Adria Trips: Life as a New York-Based Croatian Tour Specialist

Total Croatia News

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March 12, 2020 – Life in the tourism industry is challenging with the current situation, even more so if you run a specialist Croatian tour agency in New York. TCN meets Srdana Pokrajac of Adria Trips on the perception of Croatia in the US market, and the realities of the current situation. 

1. Let’s start with the positives – interest in Croatia has risen considerably in recent years. Tell us a little about the reasons why, both world events and marketing. 

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When I first moved to the US in 2010, I would occasionally bump into people who would be pleasantly surprised to hear I was from Croatia, and the first thing they would tell me was, ”I hear it’s beautiful over there, I want to go!” In the last two or three years, it seems many more people know where Croatia is and that it’s a great place to visit. Now it’s much more common to hear, “OMG, you’re from Croatia – we just came back from Croatia! We had a great time!”I think several factors have put Croatia on the map for travelers, including soccer, wine and Game of Thrones. In travel industry circles, interest for Croatia in the US has been growing, especially over the past decade. Many of my fellow travel advisors are offering Croatia, and I see it in almost every travel magazine, which makes me very excited. I occasionally stumble upon Croatian wine at restaurants, which makes me happy and I am even happier when people rave about it.  

2. What is the perception of Croatia as a tourist destination in the States?

I believe that to some extent people are still not sure if it’s safe to travel to Croatia because they remember the civil war. I have had minimal encounters with people who are worried about safety, and I would say that the positive attitude and curiosity prevail. I would also add that for first time travelers to Europe, Croatia is a secondary destination to Italy, Spain, France, Greece and the UK. Curiosity is definitely there, and people taking longer trips definitely try to include at least some highlights of Croatia in their itineraries.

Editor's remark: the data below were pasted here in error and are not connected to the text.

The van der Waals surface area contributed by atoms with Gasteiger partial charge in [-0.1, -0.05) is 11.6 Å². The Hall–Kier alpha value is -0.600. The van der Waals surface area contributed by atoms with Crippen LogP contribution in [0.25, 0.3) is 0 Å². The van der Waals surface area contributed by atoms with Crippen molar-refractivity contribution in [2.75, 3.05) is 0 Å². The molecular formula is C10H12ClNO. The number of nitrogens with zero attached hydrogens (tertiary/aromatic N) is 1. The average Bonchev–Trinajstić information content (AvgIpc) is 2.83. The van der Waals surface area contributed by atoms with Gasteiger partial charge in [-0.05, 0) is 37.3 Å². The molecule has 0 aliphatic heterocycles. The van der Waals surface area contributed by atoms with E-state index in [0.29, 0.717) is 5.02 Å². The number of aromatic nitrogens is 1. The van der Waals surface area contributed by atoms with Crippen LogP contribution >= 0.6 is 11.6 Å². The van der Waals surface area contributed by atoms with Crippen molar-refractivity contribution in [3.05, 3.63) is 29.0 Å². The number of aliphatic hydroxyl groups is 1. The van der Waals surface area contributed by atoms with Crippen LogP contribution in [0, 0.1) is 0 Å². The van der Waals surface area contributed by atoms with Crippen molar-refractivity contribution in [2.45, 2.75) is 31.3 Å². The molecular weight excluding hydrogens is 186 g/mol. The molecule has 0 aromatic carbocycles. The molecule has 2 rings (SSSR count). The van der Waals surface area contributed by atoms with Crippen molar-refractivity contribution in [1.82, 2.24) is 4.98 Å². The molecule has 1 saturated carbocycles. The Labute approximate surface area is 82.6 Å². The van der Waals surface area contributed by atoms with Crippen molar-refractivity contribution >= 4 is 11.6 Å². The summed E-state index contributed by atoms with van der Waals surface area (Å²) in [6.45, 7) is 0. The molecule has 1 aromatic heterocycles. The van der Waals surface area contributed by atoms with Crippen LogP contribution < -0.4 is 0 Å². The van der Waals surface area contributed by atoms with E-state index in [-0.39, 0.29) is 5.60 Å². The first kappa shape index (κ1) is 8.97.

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3. What are the niche advantages that Croatia has to offer, and how can we build on these to increase the market share of the important American market?

I think focusing on the natural beauty such as secluded and pristine beaches, National Parks, islands, and overall an abundance of places for outdoors activities could be something that distinguishes us from a “mass tourism” approach that could ruin our environment and annihilate our uniqueness. There are more and more tourists who demand content over sunbathing, and who try to avoid at all cost the “classic” tour approach. They would rather travel on their own and explore the destination at their own pace, than be part of a group and listen to a tour guide telling them what they can read in a book. On the other hand, if the tour guide can make the tour slightly more unique, it will attract their interest. I believe this approach is now widely known as storytelling, and there are a few folks taking a different approach to traditional sightseeing, making it a more personable experience.